That’s how Osama al-Nujaifi, the most recent speaker of Iraq’s parliament and one of the country’s leading Sunni lawmakers, understands the insurgency from which ISIS emerged as the lead actor:
Yes, it is a revolution. But at the same time, the terrorists are taking advantage of it. It’s a revolution that started a year and a half ago, as peaceful demonstrations. [The government] didn’t deal with it according to the constitution. Instead, they faced it with force. So it turned into a military movement. But it wasn’t as broad as we see now. The Islamic State in Iraq and Syria (ISIS) [which now calls itself the Islamic State] took advantage of the gap between the government and the people, and they invaded and occupied Iraqi cities.
ISIS controls important military areas, but the wider geographical area is in the hands of tribes and armed groups who are rebelling against the government, and who before that were fighting the Americans. We need to differentiate between these groups and the terrorists. We need to face ISIS militarily. But these other groups should be dealt with politically.
For this reason, Owen Bennett-Jones suggests that the Islamic State will eventually fall apart, but he argues it’s likely to take Iraq, and maybe even Syria, along with it:
The disintegration of Iraq fits into larger trends challenging the established order in the Middle East and it isn’t only jihadis who are driving the changes. In a development that would have been unimaginable a few years ago, Western companies are now buying oil from the Kurds despite the opposition of the central government in Baghdad. In Syria, Isis controls some oilfields but the output still gets to market. As for borders, it is no longer outlandish to consider the possibility of an Alawite redoubt in western Syria and of Kurdish self-rule: a de facto independence that would change not only Iraq but also Turkey, Syria and Iran.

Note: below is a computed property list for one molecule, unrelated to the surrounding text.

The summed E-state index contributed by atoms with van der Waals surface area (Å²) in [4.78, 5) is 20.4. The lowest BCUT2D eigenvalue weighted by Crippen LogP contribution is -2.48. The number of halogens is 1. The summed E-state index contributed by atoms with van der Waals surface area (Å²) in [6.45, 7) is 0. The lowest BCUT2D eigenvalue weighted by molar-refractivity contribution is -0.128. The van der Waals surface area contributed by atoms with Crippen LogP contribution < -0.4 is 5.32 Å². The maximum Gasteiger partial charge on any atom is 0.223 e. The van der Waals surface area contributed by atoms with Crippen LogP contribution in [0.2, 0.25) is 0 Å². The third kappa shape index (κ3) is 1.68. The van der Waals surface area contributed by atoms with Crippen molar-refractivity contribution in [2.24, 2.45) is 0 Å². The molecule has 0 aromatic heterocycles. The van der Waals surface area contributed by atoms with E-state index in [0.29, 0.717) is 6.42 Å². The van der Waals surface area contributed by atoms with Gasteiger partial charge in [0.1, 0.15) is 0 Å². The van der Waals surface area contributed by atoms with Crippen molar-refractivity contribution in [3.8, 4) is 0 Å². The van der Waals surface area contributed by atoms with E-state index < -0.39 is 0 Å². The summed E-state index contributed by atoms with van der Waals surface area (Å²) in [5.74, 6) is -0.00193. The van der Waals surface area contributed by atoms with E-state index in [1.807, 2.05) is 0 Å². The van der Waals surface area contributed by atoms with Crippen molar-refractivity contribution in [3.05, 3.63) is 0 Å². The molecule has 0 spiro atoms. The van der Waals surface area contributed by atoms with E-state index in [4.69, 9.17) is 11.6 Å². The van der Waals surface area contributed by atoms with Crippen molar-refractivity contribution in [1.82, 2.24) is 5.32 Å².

Meanwhile, Patrick Cockburn considers the prospects for an ISIS assault on Baghdad:
Iraq’s acting national security adviser, Safa Hussein, told me that ‘many people think’ Isis will ‘synchronise attacks from inside and outside Baghdad’. He believed such an assault was possible though he thought it would lead to defeat for Isis and the Sunni rebels who joined them. The Sunni are in a minority but it wouldn’t take much for an attacking force coming from the Sunni heartlands in Anbar province to link up with districts in the city such as Amariya, Khadra and Dora. Much depends on how far Isis is overextended, surprised by its own victories and lacking the resources to strike at the capital. …
A rational calculation of the balance of forces in any prospective battle for Baghdad shows that Isis has shot its bolt for the moment and can’t advance out of Sunni-dominated provinces. But Baghdadis are wary of assuming that they’re safe because they know they have to take into account the gross incompetence of the ruling elite around Maliki, which clings to power as if it had not just lost half the country. Even the generals who openly abandoned their troops in Mosul, Ali Ghaidan Majid and Abboud Qanbar, still hold their old jobs, two of the three most important in the army. ‘I still see them turning up to military meetings in Baghdad and they often sit in the front row as if nothing had happened,’ a senior official said despairingly. ‘It is beyond a joke.’